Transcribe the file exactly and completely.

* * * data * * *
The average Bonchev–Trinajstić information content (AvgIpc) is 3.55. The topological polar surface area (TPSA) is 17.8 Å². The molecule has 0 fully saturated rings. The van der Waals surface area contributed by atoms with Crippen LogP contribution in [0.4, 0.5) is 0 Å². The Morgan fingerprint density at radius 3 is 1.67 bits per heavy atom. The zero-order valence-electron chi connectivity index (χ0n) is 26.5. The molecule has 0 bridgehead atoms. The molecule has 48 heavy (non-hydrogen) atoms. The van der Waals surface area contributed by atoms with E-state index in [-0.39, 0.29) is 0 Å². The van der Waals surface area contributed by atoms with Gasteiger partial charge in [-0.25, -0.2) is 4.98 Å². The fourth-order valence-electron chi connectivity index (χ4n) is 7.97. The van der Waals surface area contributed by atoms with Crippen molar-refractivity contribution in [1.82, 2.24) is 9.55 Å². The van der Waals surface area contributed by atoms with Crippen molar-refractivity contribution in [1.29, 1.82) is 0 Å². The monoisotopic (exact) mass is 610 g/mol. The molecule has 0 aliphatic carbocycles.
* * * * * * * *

The average Bonchev–Trinajstić information content (AvgIpc) is 3.55. The topological polar surface area (TPSA) is 17.8 Å². The molecule has 0 fully saturated rings. The van der Waals surface area contributed by atoms with Crippen LogP contribution in [0.4, 0.5) is 0 Å². The Morgan fingerprint density at radius 3 is 1.67 bits per heavy atom. The zero-order valence-electron chi connectivity index (χ0n) is 26.5. The molecule has 0 bridgehead atoms. The molecule has 48 heavy (non-hydrogen) atoms. The van der Waals surface area contributed by atoms with E-state index in [-0.39, 0.29) is 0 Å². The van der Waals surface area contributed by atoms with Gasteiger partial charge in [-0.25, -0.2) is 4.98 Å². The fourth-order valence-electron chi connectivity index (χ4n) is 7.97. The van der Waals surface area contributed by atoms with Crippen molar-refractivity contribution in [1.82, 2.24) is 9.55 Å². The van der Waals surface area contributed by atoms with Crippen molar-refractivity contribution in [1.29, 1.82) is 0 Å². The monoisotopic (exact) mass is 610 g/mol. The molecule has 0 aliphatic carbocycles.